Nick Allen of Oxford, anthropologist extraordinaire: some comments on his thinking about myth and epic, Part I

2022.02.07| By Gregory Nagy

I§0. The lamented death of my friend Nicholas Justin Allen on 21 March 2020 has taken away from me the intellectual delight of debating with him viva voce, time and again, about matters of intense mutual interest. In particular, our amicable debates tended to center on the works of Georges Dumézil about myth and epic. One particular piece of writing by Dumézil stood out for us: it was Part I of Volume I of Dumézil’s Mythe et épopée, originally published in 1968, about the epic poetry of India, exemplified especially by the Mahābhārata. To console myself as I contemplate the cruel loss of further opportunities for “live” debate with Nick Allen, I attempt here, in the first part of a bipartite essay, to re-engage with his lively mind by offering some comments on his thinking in a relevant article he published (Allen 2014, following up on an earlier work, Allen 2011). In the same article, Allen then goes on to apply these adjustments of his, formulated in terms of what he used to call his “pentadic” theory, to his own analysis of the Homeric Iliad and Odyssey. Here in Part I of my bipartite essay, I start by commenting on some insightful observations made by Allen (2014; also in his book, published in 2020) in comparing the Mahābhārata with Homeric poetry, and I will deal with these observations in their order of importance, as I see it, while citing the most relevant pages in Allen’s article. Later, in Part II, I will go on to make further comments on some aspects of Allen’s adjustments as they apply to Greek epic.

Nicholas Allen. Photo via Wikimedia Commons.

I§1. According to the model of “trifunctionality” that we see being formulated by Dumézil in his many publications (I concentrate for the moment on his book published in 1968), various languages classified as “Indo-European” show inherited traces of three “functions” in social organization. For Dumézil, the male representatives of these “functions” can be described, in “ideological” terms, as {1} sovereigns/priests, {2} warriors, {3} producers of prosperity, vegetal and/or pastoral. In the case of the third “function,” I should add, it is in some cases important to make further distinctions. For example, “herding” can be nomadic or, instead, it can be tied to a homestead; also, more generally, there are also cases where the category of “producers” includes or excludes artisans. In any case, Allen (2014:3) refers to these three “functions” simply as F1 F2 F3. But Allen removes from the category F1 the designation that I have just described as “sovereigns,” arguing that sovereignty—let us refer to it hereafter more simply as “kingship”—can be a characteristic not only of F1 but also, for example, of F2. I will return to this matter at I§4.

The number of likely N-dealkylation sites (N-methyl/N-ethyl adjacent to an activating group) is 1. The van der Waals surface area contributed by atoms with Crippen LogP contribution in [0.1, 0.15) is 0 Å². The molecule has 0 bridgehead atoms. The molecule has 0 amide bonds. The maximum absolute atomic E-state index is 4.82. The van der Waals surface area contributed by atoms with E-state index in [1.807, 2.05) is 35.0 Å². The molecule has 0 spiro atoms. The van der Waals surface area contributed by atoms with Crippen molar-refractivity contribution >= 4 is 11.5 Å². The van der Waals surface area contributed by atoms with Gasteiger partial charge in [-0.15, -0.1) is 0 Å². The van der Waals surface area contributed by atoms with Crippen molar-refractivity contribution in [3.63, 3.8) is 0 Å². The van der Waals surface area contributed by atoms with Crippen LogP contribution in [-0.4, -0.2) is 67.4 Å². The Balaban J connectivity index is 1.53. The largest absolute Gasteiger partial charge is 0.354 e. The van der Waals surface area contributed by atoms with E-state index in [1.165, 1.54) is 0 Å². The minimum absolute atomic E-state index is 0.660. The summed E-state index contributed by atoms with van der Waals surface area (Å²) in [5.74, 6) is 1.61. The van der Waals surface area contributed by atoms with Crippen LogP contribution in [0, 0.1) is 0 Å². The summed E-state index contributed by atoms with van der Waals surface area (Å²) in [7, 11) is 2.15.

I§2. Allen (p. 3) adds to these three functions two more, F4+ and F4-, and these additions give us the essence of his “pentadic” theory. He explains F4+ in terms of “transcendence,” and F4- in terms of “devaluation.” As we will see at §4 in the case of F4+, Allen’s formulation applies in situations where a hero can be assigned to more than one function. As for F4-, we will see in Part Two of this bipartite essay that it applies in situations where a negative rather than a positive aspect of a function is emphasized.

I§3. The five main heroes of the Mahābhārata, known as the Pāṇḍava-s, are fathered by gods who clearly represent the three male-centered functions of priest, warrior, and producer-of-prosperity:

{1} Yudhiṣṭhira is priestly, fathered by the god Dharma, who personifies what is sacral and who represents both ritual and the morality of ritual.

{2a} Bhīma is warlike, fathered by the god Vāyu, who personifies violent windstorms that destroy productivity

{2b} Arjuna is also warlike, fathered by the god Indra, who personifies violent thunderstorms that can either destroy productivity or promote it by bringing rain.